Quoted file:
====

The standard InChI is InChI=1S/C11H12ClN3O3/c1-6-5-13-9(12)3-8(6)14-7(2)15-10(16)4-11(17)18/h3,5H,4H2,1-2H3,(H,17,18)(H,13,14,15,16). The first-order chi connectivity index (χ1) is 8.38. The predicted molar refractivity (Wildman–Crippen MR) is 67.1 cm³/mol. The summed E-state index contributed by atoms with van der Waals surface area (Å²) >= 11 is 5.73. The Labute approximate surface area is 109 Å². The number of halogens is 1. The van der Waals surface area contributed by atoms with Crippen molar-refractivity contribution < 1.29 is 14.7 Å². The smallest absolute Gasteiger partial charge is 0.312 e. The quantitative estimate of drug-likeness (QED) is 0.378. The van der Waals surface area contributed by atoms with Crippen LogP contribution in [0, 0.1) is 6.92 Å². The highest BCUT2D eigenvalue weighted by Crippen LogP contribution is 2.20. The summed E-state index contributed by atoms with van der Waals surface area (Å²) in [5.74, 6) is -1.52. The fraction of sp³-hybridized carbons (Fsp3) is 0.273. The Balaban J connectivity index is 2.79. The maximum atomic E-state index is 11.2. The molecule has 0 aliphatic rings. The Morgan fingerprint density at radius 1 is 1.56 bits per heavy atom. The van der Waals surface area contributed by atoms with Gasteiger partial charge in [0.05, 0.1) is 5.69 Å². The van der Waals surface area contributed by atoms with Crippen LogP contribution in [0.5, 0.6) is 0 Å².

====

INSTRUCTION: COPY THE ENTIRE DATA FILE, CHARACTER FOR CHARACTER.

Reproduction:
The standard InChI is InChI=1S/C11H12ClN3O3/c1-6-5-13-9(12)3-8(6)14-7(2)15-10(16)4-11(17)18/h3,5H,4H2,1-2H3,(H,17,18)(H,13,14,15,16). The first-order chi connectivity index (χ1) is 8.38. The predicted molar refractivity (Wildman–Crippen MR) is 67.1 cm³/mol. The summed E-state index contributed by atoms with van der Waals surface area (Å²) >= 11 is 5.73. The Labute approximate surface area is 109 Å². The number of halogens is 1. The van der Waals surface area contributed by atoms with Crippen molar-refractivity contribution < 1.29 is 14.7 Å². The smallest absolute Gasteiger partial charge is 0.312 e. The quantitative estimate of drug-likeness (QED) is 0.378. The van der Waals surface area contributed by atoms with Crippen LogP contribution in [0, 0.1) is 6.92 Å². The highest BCUT2D eigenvalue weighted by Crippen LogP contribution is 2.20. The summed E-state index contributed by atoms with van der Waals surface area (Å²) in [5.74, 6) is -1.52. The fraction of sp³-hybridized carbons (Fsp3) is 0.273. The Balaban J connectivity index is 2.79. The maximum atomic E-state index is 11.2. The molecule has 0 aliphatic rings. The Morgan fingerprint density at radius 1 is 1.56 bits per heavy atom. The van der Waals surface area contributed by atoms with Gasteiger partial charge in [0.05, 0.1) is 5.69 Å². The van der Waals surface area contributed by atoms with Crippen LogP contribution in [0.5, 0.6) is 0 Å².